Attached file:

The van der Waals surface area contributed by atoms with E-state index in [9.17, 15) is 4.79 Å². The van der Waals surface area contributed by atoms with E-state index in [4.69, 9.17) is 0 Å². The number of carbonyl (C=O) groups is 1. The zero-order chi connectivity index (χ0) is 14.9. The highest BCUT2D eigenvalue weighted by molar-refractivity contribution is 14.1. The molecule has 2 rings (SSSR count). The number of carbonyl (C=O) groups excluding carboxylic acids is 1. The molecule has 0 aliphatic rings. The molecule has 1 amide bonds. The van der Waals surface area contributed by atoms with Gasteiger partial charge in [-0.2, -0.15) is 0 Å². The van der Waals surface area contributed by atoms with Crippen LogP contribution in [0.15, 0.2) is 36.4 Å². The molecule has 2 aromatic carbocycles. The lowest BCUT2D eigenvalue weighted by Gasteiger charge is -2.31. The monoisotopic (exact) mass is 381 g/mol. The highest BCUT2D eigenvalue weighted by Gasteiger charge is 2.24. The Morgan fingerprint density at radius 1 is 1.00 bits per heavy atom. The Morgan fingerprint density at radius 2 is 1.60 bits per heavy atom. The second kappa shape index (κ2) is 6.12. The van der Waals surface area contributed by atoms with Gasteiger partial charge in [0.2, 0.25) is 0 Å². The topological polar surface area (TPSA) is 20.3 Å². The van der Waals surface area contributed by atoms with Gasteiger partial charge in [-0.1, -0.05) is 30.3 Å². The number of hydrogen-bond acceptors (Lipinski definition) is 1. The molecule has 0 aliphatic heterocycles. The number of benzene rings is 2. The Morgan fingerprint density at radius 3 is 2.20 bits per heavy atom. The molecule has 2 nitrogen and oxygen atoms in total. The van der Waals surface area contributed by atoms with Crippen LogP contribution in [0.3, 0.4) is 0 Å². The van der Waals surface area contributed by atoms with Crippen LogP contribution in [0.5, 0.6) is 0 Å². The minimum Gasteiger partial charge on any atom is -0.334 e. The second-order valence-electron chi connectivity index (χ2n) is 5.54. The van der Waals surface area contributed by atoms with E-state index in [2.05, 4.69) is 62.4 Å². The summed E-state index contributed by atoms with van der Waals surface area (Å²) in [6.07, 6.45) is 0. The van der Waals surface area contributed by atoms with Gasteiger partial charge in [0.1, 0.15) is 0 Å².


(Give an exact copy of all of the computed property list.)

The van der Waals surface area contributed by atoms with E-state index in [9.17, 15) is 4.79 Å². The van der Waals surface area contributed by atoms with E-state index in [4.69, 9.17) is 0 Å². The number of carbonyl (C=O) groups is 1. The zero-order chi connectivity index (χ0) is 14.9. The highest BCUT2D eigenvalue weighted by molar-refractivity contribution is 14.1. The molecule has 2 rings (SSSR count). The number of carbonyl (C=O) groups excluding carboxylic acids is 1. The molecule has 0 aliphatic rings. The molecule has 1 amide bonds. The van der Waals surface area contributed by atoms with Gasteiger partial charge in [-0.2, -0.15) is 0 Å². The van der Waals surface area contributed by atoms with Crippen LogP contribution in [0.15, 0.2) is 36.4 Å². The molecule has 2 aromatic carbocycles. The lowest BCUT2D eigenvalue weighted by Gasteiger charge is -2.31. The monoisotopic (exact) mass is 381 g/mol. The highest BCUT2D eigenvalue weighted by Gasteiger charge is 2.24. The Morgan fingerprint density at radius 1 is 1.00 bits per heavy atom. The Morgan fingerprint density at radius 2 is 1.60 bits per heavy atom. The second kappa shape index (κ2) is 6.12. The van der Waals surface area contributed by atoms with Gasteiger partial charge in [0.2, 0.25) is 0 Å². The topological polar surface area (TPSA) is 20.3 Å². The van der Waals surface area contributed by atoms with Gasteiger partial charge in [-0.1, -0.05) is 30.3 Å². The number of hydrogen-bond acceptors (Lipinski definition) is 1. The molecule has 0 aliphatic heterocycles. The number of benzene rings is 2. The Morgan fingerprint density at radius 3 is 2.20 bits per heavy atom. The molecule has 2 nitrogen and oxygen atoms in total. The van der Waals surface area contributed by atoms with Crippen LogP contribution in [0.3, 0.4) is 0 Å². The van der Waals surface area contributed by atoms with Crippen LogP contribution in [0.5, 0.6) is 0 Å². The minimum Gasteiger partial charge on any atom is -0.334 e. The second-order valence-electron chi connectivity index (χ2n) is 5.54. The van der Waals surface area contributed by atoms with E-state index in [2.05, 4.69) is 62.4 Å². The summed E-state index contributed by atoms with van der Waals surface area (Å²) in [6.07, 6.45) is 0. The van der Waals surface area contributed by atoms with Gasteiger partial charge in [0.1, 0.15) is 0 Å².